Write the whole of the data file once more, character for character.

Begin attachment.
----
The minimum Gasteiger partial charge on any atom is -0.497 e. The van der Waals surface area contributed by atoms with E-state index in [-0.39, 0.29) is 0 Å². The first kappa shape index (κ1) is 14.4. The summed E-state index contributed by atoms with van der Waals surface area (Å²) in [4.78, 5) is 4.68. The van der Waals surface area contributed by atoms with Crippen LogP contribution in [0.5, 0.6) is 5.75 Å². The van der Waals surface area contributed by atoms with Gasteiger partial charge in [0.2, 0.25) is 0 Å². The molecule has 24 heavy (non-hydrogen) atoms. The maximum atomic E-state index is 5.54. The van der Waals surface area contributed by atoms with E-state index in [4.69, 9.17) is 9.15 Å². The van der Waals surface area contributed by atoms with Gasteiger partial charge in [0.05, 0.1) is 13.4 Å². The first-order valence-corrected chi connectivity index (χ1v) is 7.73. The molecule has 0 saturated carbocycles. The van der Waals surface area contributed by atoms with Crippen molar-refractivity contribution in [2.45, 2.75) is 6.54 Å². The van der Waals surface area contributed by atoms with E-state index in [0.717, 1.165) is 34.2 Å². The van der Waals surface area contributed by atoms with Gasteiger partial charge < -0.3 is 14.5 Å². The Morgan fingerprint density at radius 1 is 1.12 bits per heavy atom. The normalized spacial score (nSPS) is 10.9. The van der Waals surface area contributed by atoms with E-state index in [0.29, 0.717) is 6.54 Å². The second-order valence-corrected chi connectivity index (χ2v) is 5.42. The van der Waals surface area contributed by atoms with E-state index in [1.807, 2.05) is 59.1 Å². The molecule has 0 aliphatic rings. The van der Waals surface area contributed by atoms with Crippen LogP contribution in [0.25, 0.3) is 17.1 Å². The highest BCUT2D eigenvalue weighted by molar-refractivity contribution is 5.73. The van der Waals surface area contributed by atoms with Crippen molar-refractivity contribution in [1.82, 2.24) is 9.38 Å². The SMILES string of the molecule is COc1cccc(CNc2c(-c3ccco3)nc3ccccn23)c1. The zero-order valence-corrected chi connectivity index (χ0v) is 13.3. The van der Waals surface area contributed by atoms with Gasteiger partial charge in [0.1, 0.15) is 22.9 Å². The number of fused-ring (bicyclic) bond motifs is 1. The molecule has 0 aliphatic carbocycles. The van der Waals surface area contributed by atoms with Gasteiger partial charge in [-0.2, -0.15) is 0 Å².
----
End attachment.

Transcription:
The minimum Gasteiger partial charge on any atom is -0.497 e. The van der Waals surface area contributed by atoms with E-state index in [-0.39, 0.29) is 0 Å². The first kappa shape index (κ1) is 14.4. The summed E-state index contributed by atoms with van der Waals surface area (Å²) in [4.78, 5) is 4.68. The van der Waals surface area contributed by atoms with Crippen LogP contribution in [0.5, 0.6) is 5.75 Å². The van der Waals surface area contributed by atoms with Gasteiger partial charge in [0.2, 0.25) is 0 Å². The molecule has 24 heavy (non-hydrogen) atoms. The maximum atomic E-state index is 5.54. The van der Waals surface area contributed by atoms with E-state index in [4.69, 9.17) is 9.15 Å². The van der Waals surface area contributed by atoms with Gasteiger partial charge in [0.05, 0.1) is 13.4 Å². The first-order valence-corrected chi connectivity index (χ1v) is 7.73. The molecule has 0 saturated carbocycles. The van der Waals surface area contributed by atoms with Crippen molar-refractivity contribution in [2.45, 2.75) is 6.54 Å². The van der Waals surface area contributed by atoms with E-state index in [0.717, 1.165) is 34.2 Å². The van der Waals surface area contributed by atoms with Gasteiger partial charge < -0.3 is 14.5 Å². The Morgan fingerprint density at radius 1 is 1.12 bits per heavy atom. The normalized spacial score (nSPS) is 10.9. The van der Waals surface area contributed by atoms with E-state index in [0.29, 0.717) is 6.54 Å². The second-order valence-corrected chi connectivity index (χ2v) is 5.42. The van der Waals surface area contributed by atoms with E-state index in [1.807, 2.05) is 59.1 Å². The molecule has 0 aliphatic rings. The van der Waals surface area contributed by atoms with Crippen LogP contribution in [0.25, 0.3) is 17.1 Å². The highest BCUT2D eigenvalue weighted by molar-refractivity contribution is 5.73. The van der Waals surface area contributed by atoms with Crippen molar-refractivity contribution in [1.82, 2.24) is 9.38 Å². The SMILES string of the molecule is COc1cccc(CNc2c(-c3ccco3)nc3ccccn23)c1. The zero-order valence-corrected chi connectivity index (χ0v) is 13.3. The van der Waals surface area contributed by atoms with Gasteiger partial charge in [0.1, 0.15) is 22.9 Å². The number of fused-ring (bicyclic) bond motifs is 1. The molecule has 0 aliphatic carbocycles. The van der Waals surface area contributed by atoms with Gasteiger partial charge in [-0.2, -0.15) is 0 Å².